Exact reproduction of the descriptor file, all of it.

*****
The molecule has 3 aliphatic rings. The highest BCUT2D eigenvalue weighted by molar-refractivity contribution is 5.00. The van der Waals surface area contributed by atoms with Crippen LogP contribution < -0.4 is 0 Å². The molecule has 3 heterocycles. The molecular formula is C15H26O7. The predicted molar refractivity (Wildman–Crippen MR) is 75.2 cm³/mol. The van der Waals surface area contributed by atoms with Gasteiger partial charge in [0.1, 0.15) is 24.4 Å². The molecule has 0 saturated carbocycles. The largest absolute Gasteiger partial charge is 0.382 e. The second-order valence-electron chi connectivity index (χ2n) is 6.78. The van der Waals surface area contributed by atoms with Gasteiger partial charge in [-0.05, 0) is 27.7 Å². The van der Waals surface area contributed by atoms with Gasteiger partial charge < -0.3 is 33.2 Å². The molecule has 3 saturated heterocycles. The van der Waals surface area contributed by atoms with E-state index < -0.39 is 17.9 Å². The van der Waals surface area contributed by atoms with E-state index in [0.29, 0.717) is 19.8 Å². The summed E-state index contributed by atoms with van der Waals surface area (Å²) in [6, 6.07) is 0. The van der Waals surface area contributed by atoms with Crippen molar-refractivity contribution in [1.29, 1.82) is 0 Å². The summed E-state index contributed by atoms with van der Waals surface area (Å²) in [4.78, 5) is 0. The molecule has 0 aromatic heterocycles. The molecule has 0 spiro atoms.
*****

The molecule has 3 aliphatic rings. The highest BCUT2D eigenvalue weighted by molar-refractivity contribution is 5.00. The van der Waals surface area contributed by atoms with Crippen LogP contribution < -0.4 is 0 Å². The molecule has 3 heterocycles. The molecular formula is C15H26O7. The predicted molar refractivity (Wildman–Crippen MR) is 75.2 cm³/mol. The van der Waals surface area contributed by atoms with Gasteiger partial charge in [0.1, 0.15) is 24.4 Å². The molecule has 0 saturated carbocycles. The largest absolute Gasteiger partial charge is 0.382 e. The second-order valence-electron chi connectivity index (χ2n) is 6.78. The van der Waals surface area contributed by atoms with Gasteiger partial charge in [-0.05, 0) is 27.7 Å². The van der Waals surface area contributed by atoms with Gasteiger partial charge < -0.3 is 33.2 Å². The molecule has 3 saturated heterocycles. The van der Waals surface area contributed by atoms with E-state index < -0.39 is 17.9 Å². The van der Waals surface area contributed by atoms with E-state index in [0.29, 0.717) is 19.8 Å². The summed E-state index contributed by atoms with van der Waals surface area (Å²) in [6, 6.07) is 0. The van der Waals surface area contributed by atoms with Crippen molar-refractivity contribution in [1.29, 1.82) is 0 Å². The summed E-state index contributed by atoms with van der Waals surface area (Å²) in [4.78, 5) is 0. The molecule has 0 aromatic heterocycles. The molecule has 0 spiro atoms.